The attack began at dawn on May 27.  The US Navy bombarded the fort from the river, while artillery fired from the Union encampment.  Charges began to the north, but Union troops were stopped by crossfire from three Confederate fortifications.  With regiments unable to move, the 1st and 3rd Louisiana Native Guards were called upon to assist.  Made up of free black men and former slaves, this attack marked the first time African Americans saw combat.  They fought with courage but were forced to retreat.  The fighting in the northern part of the fortress ended by noon.  Through the remainder of the day, the Confederates repulsed the Union Army’s uncoordinated attacks.

The lack of success and high casualty rate convinced Banks he needed to plan for a siege.  He ordered his men to begin digging trenches, allowing his army to get closer to the enemy.  When reinforcements arrived in early June, Banks decided to make another attempt at forcing the Rebels to surrender.  After bombarding the fort on June 13, the commander demanded surrender, but Gardner refused.  The next day, the Union troops attacked the fort, resulting in more casualties.  As the heat of the Louisiana summer intensified, both sides remained active.  On the Federal side, tunnels were dug under Confederate fortifications.  The mines were filled with gunpowder and readied to ignite on July 9. 

 

 

 

 

 

 

 

 

Conditions inside the fort worsened.  The men had been cut off from all outside supplies and were running low on ammunition and food.  They collected spent ammunition to melt down and reuse.  The soldiers were forced to eat mules and rats to stay alive and were also subjected to constant bombardment and sniper fire.  Their numbers were diminishing quickly because of disease, starvation, and desertion.  When Commander Gardner learned of the surrender of Vicksburg, he realized the situation was hopeless.  On July 9, the Confederate troops turned the fort over to Union hands, ending the longest siege in American military history.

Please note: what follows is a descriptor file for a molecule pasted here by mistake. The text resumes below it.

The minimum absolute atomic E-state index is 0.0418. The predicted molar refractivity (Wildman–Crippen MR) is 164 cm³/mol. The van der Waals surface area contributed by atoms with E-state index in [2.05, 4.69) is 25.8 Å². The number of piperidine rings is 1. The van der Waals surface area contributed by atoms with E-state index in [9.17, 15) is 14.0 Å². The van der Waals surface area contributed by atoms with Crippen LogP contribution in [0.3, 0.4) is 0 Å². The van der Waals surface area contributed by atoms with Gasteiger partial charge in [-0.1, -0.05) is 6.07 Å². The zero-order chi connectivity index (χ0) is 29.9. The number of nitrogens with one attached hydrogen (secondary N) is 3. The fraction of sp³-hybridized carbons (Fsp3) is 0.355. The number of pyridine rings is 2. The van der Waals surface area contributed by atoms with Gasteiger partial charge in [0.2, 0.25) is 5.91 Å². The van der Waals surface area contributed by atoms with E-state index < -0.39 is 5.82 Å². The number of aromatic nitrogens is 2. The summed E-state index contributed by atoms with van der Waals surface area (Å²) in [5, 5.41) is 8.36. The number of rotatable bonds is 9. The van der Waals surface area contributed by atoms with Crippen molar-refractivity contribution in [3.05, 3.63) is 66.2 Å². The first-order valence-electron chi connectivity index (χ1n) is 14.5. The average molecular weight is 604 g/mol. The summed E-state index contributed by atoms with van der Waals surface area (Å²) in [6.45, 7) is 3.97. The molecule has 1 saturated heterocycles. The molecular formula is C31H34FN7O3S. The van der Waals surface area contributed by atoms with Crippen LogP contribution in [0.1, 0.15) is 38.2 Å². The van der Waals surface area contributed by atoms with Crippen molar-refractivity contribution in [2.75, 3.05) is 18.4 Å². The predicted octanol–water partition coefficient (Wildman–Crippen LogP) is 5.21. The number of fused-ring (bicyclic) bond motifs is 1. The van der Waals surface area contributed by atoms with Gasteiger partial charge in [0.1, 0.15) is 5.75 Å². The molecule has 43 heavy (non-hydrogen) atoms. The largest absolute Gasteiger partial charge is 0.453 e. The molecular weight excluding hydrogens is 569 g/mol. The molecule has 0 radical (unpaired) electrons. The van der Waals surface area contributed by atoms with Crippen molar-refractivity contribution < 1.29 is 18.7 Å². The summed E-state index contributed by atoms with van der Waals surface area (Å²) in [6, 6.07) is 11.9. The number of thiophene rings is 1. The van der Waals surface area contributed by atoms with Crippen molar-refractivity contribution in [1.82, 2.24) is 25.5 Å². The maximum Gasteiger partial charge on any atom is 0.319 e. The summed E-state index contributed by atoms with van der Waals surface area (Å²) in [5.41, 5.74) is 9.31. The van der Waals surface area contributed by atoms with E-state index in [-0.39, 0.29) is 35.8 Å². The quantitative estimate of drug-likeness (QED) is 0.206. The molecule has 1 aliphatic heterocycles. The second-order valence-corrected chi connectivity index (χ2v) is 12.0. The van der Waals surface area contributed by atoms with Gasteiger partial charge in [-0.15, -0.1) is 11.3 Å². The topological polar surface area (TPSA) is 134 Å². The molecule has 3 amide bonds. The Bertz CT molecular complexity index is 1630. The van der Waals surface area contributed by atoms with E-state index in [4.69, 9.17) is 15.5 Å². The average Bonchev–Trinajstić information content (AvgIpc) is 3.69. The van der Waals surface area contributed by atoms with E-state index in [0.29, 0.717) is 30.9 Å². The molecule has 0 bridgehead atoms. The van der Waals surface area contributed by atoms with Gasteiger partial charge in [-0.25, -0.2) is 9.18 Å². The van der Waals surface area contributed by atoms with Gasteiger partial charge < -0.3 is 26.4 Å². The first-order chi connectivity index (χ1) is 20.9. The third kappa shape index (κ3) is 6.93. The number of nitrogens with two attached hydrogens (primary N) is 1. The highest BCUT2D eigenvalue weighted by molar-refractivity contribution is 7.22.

The mighty Mississippi River was now under Union control.  The Confederacy was cut in two, severing communications and supply routes from the West.  Trade was restored for the Northern states.  Their goods could once again be transported down the river and to East Coast and foreign markets.  As President Lincoln announced, “The Father of Waters again goes unvexed to the sea.”

The use of Black regiments proved their bravery in battle.  One captain wrote, “We shall shortly have a splendid army of thousands of [black troops].”  By the end of the Civil War, nearly 200,000 African Americans had served in the Union Army.

 
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U.S. #1197
1962 4¢ Louisiana Statehood 
 
Issue Date: April 30, 1962
City: New Orleans, Louisiana
Quantity: 118,690,000
Printed By: Bureau of Engraving and Printing
Printing Method: Giori Press
Perforations:  11
Color: Blue, dark slate, green and red
 
U.S. #1197 showcases the 150th anniversary of the addition of Louisiana as a U.S state. It was added in 1812, just nine years after President Thomas Jefferson authorized the Louisiana Purchase.
 
The stamp pictures a steamboat, which was a common sight on the Mississippi River. New Orleans was a major trading port, and steamboats brought goods there from the length of the Mississippi.
 
The Louisiana Purchase
 In 1803, the United States purchased the Louisiana Territory from France, acquiring more than 800,000 square miles of land extending from the Mississippi River to the Rocky Mountains. The price was about $15 million – an incredible bargain. In fact, the Louisiana Purchase has been called the greatest real estate deal in history. Thirteen U.S. states were carved from this massive land purchase.
 
Historians consider the purchase the most important event of U.S. President Thomas Jefferson’s first administration, if not his presidency. France’s Napoleon Bonaparte sold Louisiana to raise money to support his military ventures in Europe. Jefferson believed the U.S. Constitution did not grant the government power to make such a purchase, and in doing so, felt he had “stretched the Constitution ‘till it cracked.” However, he felt the benefits to the nation outweighed such a violation of the Constitution.
 
In a message to Congress, Jefferson said, “Whilst the property and sovereignty of the Mississippi and its waters secure an independent outlet for the produce of the Western States and an uncontrolled navigation through their whole course... the fertility of the country, its climate and extent, promise in due season important aids to our Treasury, an ample provision for our posterity, and a wide spread for blessings of freedom and equal laws.”
 

Siege Of Port Hudson Ends